As we got out of Daddy’s Thunderbird, I looked up at the sign and the stadium. I snapped a photo of the scene. I think it may be the only photo showing the outside of the stadium and the matrix sign.

My cousin Jan and my friend Beth and I swore we were not going to scream nor cry. Mother took three photographs of us. In the first we were looking over toward the visitors dugout, as the Beatles were being announced by local WQXI DJ Paul Drew. In the second, we were screaming, and, in the third, we were crying. We settled down though because we wanted to enjoy the show.

Combined ShapeCaption
Marcia Proctor shares a photo of a sign outside of the show.

Credit: Yvonne Zusel

Marcia Proctor shares a photo of a sign outside of the show.

Credit: Yvonne Zusel

Combined ShapeCaption
Marcia Proctor shares a photo of a sign outside of the show.

Credit: Yvonne Zusel

Credit: Yvonne Zusel

The Beatles stage was way out at second base, so the police would have time to grab any fence jumping fans before they reached the Fabs.

I was afraid I would forget what songs they performed, so I scribbled down the playlist. (I did miss one song on my list, though.)

I had wanted to buy an “I Love Paul” button, but they were sold out, so I bought my “I Still Love The Beatles” button. (The Beatles had been predicted to be a flash-in-the-pan, so for someone to still love them in 1965 was astounding!)

As we were leaving the stadium, my dad spotted the truck into which the Beatles’ instruments had been loaded departing the scene, too. He followed the truck to the airport. It drove down what is now Delta Boulevard, off Virginia Avenue, and went up onto the tarmac. We stopped at the fence and watched their instruments loaded onto the plane, and then the plane taxied away.

Combined ShapeCaption
Marcia Proctor shares a photo of an ad promoting the Beatles show.

Credit: Yvonne Zusel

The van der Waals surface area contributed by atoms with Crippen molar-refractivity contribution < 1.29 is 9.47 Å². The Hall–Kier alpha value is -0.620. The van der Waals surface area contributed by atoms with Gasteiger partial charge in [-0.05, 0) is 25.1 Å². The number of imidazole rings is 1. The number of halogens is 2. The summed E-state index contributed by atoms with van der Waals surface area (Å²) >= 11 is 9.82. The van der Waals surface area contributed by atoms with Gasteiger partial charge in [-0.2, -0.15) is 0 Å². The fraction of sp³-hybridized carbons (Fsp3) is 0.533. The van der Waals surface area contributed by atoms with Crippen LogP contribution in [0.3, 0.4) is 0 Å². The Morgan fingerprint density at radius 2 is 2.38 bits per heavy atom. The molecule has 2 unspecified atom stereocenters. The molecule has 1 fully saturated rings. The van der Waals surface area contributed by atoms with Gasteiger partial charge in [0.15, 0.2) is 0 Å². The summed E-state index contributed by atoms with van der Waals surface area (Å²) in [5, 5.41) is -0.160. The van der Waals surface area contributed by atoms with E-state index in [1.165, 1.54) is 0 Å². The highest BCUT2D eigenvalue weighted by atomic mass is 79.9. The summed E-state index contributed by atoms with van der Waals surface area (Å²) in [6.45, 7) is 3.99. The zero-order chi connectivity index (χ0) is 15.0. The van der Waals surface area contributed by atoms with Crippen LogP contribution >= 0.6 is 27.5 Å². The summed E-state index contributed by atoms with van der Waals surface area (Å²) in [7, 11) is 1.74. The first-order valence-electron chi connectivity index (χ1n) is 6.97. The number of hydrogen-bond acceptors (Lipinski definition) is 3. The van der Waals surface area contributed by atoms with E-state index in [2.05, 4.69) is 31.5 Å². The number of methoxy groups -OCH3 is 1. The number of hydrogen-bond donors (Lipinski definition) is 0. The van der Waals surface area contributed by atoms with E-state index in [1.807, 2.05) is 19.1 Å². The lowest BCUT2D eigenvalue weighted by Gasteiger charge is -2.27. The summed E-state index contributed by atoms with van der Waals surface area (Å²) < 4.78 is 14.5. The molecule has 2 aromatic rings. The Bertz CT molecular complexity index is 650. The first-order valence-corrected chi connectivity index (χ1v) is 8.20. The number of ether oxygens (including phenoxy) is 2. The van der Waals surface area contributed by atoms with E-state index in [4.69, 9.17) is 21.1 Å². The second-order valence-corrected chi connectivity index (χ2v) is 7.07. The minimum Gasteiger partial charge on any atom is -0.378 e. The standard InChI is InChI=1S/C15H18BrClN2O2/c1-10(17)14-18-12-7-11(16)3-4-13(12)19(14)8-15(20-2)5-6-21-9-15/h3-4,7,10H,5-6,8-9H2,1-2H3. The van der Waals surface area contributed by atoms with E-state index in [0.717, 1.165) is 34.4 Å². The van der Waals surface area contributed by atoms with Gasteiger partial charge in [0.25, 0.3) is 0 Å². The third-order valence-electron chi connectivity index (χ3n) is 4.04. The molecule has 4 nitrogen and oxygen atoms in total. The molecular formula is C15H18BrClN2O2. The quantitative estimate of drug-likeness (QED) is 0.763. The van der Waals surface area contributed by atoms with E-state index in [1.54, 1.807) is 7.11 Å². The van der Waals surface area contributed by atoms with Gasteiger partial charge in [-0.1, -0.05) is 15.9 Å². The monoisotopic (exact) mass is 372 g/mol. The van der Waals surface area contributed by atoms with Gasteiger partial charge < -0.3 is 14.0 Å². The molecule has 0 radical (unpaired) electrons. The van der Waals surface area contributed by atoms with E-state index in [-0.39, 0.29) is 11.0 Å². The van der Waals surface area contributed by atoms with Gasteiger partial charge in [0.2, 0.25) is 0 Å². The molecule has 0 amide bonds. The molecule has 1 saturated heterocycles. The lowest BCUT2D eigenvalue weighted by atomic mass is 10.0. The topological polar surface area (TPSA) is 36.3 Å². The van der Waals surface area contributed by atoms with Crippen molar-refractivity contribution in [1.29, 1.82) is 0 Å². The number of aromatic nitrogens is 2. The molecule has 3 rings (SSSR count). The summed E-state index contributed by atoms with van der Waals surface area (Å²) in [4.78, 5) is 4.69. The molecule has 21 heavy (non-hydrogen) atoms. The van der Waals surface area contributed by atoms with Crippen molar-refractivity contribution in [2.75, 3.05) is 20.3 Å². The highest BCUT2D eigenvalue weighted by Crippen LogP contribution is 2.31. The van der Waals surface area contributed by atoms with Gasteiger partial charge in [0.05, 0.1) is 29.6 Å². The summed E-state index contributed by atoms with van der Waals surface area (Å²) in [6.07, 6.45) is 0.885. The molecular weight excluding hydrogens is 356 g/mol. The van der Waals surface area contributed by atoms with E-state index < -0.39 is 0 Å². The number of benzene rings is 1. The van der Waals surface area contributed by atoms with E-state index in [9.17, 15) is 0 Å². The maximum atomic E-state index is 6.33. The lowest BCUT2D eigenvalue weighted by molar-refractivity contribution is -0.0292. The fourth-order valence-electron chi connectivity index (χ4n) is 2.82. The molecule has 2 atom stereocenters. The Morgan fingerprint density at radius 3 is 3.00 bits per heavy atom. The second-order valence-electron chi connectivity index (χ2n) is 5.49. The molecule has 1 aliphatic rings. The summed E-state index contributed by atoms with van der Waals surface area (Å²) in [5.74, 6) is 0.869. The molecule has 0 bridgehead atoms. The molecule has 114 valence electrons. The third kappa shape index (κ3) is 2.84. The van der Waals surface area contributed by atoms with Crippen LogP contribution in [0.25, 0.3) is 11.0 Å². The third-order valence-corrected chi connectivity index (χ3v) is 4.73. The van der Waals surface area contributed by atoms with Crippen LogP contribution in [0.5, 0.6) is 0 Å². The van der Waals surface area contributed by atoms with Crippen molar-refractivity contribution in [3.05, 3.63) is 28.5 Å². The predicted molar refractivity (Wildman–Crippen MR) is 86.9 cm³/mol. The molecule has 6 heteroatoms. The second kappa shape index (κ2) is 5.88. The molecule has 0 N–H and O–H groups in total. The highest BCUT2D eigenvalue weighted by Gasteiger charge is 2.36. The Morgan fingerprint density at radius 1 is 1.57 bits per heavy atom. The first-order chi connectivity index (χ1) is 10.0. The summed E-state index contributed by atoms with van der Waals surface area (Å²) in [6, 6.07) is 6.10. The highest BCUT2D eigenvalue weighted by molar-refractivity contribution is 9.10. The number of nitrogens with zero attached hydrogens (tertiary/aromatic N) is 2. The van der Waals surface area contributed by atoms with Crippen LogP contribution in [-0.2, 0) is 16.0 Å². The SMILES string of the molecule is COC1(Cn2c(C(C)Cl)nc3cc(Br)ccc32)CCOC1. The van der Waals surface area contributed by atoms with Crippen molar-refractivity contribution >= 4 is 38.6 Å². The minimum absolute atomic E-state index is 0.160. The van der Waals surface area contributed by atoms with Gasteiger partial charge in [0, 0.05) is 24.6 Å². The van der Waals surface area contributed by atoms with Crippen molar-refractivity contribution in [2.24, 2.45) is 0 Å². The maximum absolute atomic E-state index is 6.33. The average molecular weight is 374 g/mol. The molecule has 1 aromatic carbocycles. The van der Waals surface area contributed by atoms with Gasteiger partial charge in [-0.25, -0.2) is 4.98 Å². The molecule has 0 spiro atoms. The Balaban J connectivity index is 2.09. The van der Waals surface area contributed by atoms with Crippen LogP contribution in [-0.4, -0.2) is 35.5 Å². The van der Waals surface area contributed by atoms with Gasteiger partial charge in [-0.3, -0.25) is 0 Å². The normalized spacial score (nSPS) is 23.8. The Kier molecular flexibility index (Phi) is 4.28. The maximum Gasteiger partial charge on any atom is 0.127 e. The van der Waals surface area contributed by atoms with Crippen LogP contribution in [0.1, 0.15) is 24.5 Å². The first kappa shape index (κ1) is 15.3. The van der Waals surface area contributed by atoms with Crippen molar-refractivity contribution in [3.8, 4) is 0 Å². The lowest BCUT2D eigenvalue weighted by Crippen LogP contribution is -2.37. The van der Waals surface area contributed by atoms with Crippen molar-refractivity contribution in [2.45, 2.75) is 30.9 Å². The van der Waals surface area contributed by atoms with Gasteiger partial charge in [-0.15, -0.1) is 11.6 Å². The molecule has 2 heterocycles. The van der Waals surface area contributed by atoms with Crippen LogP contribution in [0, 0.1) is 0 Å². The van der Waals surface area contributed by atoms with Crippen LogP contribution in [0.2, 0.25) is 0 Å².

Marcia Proctor shares a photo of an ad promoting the Beatles show.

Credit: Yvonne Zusel

Combined ShapeCaption
Marcia Proctor shares a photo of an ad promoting the Beatles show.

Credit: Yvonne Zusel

Credit: Yvonne Zusel

One of the most significant times of my life! I was featured in a 1996 article in the AJC about the "Fab Fans". I was and am and always will be a Beatlemaniac!" -- Marcia Proctor

"I don't have my ticket stub (or my button or my Flip Your Wig game) because my OCD Mother threw it all out long ago.  I was there though.  My Dad took me because he knew how much it meant to me, bless him.  I never heard much of the music because of all the screaming.  At the end of the concert, a limo pulled up to the middle of the field.  The Beatles got in and waved white handkerchiefs on the way out.  That was when I broke down and cried my eyes out!" -- Anne Russell

"I was there. It was a night to remember always.

I had just finished my first year of college at West Georgia College. The Beatles were the biggest group ever. Night and day, all you heard on the radio were Beatles songs. I bought every album as soon as they were available. I seem to remember that Paul Drew of WGST and then WQXI was the fifth Beatle. Not sure if I am remembering that correctly.

When it was announced that the Beatles were coming to Atlanta there was a mad rush to try to buy tickets. I was in luck because a friend of mine was a Playboy Bunny in Atlanta at that time and was able to get tickets behind home plate. We had great seats.

We got to the concert early. I don't remember the other bands that were playing. Who cared? We just wanted to see and hear the Beatles.

I lost track of time that night. I don't remember how long we had to wait for the other acts to finish. After awhile, Paul Drew came out and introduced the Beatles.  I seem to remember that the stage was somewhere around the pitchers mound. As Paul Drew was talking a limo came from the outfield and pulled up to the stage. Out stepped the Beatles. People were going crazy.  They started with "Twist and Shout." I could hear the intro and then such an uproar went up that I could not hear another thing, only screaming teenagers.

The Beatles played for about 30 minutes. Then they got back in the limo and left. I only knew the concert was over because they left, the screaming finally receded and slowly we made our way out of the stadium towards our cars and went home.

I am now in my 70s. I often think back to that night, the sights, the sounds, the people. I was there." -- Jim Warren